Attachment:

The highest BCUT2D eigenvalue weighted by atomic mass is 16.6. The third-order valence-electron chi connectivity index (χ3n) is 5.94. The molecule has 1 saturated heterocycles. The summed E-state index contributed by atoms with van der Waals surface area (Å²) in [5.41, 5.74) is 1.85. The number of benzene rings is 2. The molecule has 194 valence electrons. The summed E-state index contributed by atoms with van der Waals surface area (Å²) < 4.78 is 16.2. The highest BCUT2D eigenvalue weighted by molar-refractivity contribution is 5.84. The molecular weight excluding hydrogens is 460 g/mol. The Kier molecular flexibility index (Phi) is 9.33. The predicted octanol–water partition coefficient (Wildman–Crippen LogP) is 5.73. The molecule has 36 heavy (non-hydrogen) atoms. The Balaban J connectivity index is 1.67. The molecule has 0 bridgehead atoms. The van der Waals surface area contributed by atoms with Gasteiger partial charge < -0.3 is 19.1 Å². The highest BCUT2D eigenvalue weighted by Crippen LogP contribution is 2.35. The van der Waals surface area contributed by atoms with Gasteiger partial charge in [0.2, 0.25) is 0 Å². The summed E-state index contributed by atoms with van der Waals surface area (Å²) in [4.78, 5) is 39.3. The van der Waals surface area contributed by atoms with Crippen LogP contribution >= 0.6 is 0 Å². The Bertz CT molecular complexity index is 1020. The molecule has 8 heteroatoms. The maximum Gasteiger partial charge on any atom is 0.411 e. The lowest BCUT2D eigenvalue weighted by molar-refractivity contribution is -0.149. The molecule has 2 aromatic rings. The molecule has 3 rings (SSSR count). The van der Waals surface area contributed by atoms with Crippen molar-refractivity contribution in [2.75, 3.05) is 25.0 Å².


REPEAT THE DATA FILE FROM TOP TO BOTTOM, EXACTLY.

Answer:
The highest BCUT2D eigenvalue weighted by atomic mass is 16.6. The third-order valence-electron chi connectivity index (χ3n) is 5.94. The molecule has 1 saturated heterocycles. The summed E-state index contributed by atoms with van der Waals surface area (Å²) in [5.41, 5.74) is 1.85. The number of benzene rings is 2. The molecule has 194 valence electrons. The summed E-state index contributed by atoms with van der Waals surface area (Å²) < 4.78 is 16.2. The highest BCUT2D eigenvalue weighted by molar-refractivity contribution is 5.84. The molecular weight excluding hydrogens is 460 g/mol. The Kier molecular flexibility index (Phi) is 9.33. The predicted octanol–water partition coefficient (Wildman–Crippen LogP) is 5.73. The molecule has 36 heavy (non-hydrogen) atoms. The Balaban J connectivity index is 1.67. The molecule has 0 bridgehead atoms. The van der Waals surface area contributed by atoms with Gasteiger partial charge < -0.3 is 19.1 Å². The highest BCUT2D eigenvalue weighted by Crippen LogP contribution is 2.35. The van der Waals surface area contributed by atoms with Gasteiger partial charge in [0.2, 0.25) is 0 Å². The summed E-state index contributed by atoms with van der Waals surface area (Å²) in [4.78, 5) is 39.3. The van der Waals surface area contributed by atoms with Crippen LogP contribution >= 0.6 is 0 Å². The Bertz CT molecular complexity index is 1020. The molecule has 8 heteroatoms. The maximum Gasteiger partial charge on any atom is 0.411 e. The lowest BCUT2D eigenvalue weighted by molar-refractivity contribution is -0.149. The molecule has 2 aromatic rings. The molecule has 3 rings (SSSR count). The van der Waals surface area contributed by atoms with Crippen molar-refractivity contribution in [2.75, 3.05) is 25.0 Å².